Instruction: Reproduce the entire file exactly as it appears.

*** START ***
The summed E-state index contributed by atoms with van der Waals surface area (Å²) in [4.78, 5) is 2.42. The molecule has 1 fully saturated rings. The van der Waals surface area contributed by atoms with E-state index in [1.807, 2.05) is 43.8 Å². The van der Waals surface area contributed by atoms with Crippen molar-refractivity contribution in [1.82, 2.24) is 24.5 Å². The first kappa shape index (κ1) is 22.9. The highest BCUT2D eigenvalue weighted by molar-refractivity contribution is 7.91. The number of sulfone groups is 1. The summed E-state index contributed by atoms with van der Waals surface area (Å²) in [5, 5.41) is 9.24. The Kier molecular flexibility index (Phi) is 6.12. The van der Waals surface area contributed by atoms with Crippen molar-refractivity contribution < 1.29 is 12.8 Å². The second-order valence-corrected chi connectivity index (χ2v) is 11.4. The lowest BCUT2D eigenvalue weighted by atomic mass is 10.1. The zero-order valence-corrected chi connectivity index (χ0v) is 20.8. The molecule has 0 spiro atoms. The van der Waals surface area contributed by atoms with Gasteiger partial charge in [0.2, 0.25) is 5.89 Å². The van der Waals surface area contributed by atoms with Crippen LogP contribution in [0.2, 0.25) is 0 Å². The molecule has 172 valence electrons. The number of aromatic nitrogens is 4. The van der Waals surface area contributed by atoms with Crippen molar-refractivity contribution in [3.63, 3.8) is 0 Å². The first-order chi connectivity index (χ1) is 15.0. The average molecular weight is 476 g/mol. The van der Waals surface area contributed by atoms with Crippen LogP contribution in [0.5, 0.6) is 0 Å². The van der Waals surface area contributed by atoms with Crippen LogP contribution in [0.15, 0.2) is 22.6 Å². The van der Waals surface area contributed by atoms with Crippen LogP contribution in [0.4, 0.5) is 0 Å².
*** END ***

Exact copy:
The summed E-state index contributed by atoms with van der Waals surface area (Å²) in [4.78, 5) is 2.42. The molecule has 1 fully saturated rings. The van der Waals surface area contributed by atoms with E-state index in [1.807, 2.05) is 43.8 Å². The van der Waals surface area contributed by atoms with Crippen molar-refractivity contribution in [1.82, 2.24) is 24.5 Å². The first kappa shape index (κ1) is 22.9. The highest BCUT2D eigenvalue weighted by molar-refractivity contribution is 7.91. The number of sulfone groups is 1. The summed E-state index contributed by atoms with van der Waals surface area (Å²) in [5, 5.41) is 9.24. The Kier molecular flexibility index (Phi) is 6.12. The van der Waals surface area contributed by atoms with Crippen molar-refractivity contribution < 1.29 is 12.8 Å². The second-order valence-corrected chi connectivity index (χ2v) is 11.4. The lowest BCUT2D eigenvalue weighted by atomic mass is 10.1. The zero-order valence-corrected chi connectivity index (χ0v) is 20.8. The molecule has 0 spiro atoms. The van der Waals surface area contributed by atoms with Gasteiger partial charge in [0.2, 0.25) is 5.89 Å². The van der Waals surface area contributed by atoms with Crippen LogP contribution in [0.2, 0.25) is 0 Å². The molecule has 172 valence electrons. The number of aromatic nitrogens is 4. The van der Waals surface area contributed by atoms with Crippen molar-refractivity contribution in [3.63, 3.8) is 0 Å². The first-order chi connectivity index (χ1) is 15.0. The average molecular weight is 476 g/mol. The van der Waals surface area contributed by atoms with Crippen LogP contribution in [0.5, 0.6) is 0 Å². The van der Waals surface area contributed by atoms with Crippen LogP contribution in [0.15, 0.2) is 22.6 Å². The van der Waals surface area contributed by atoms with Crippen LogP contribution in [0.4, 0.5) is 0 Å².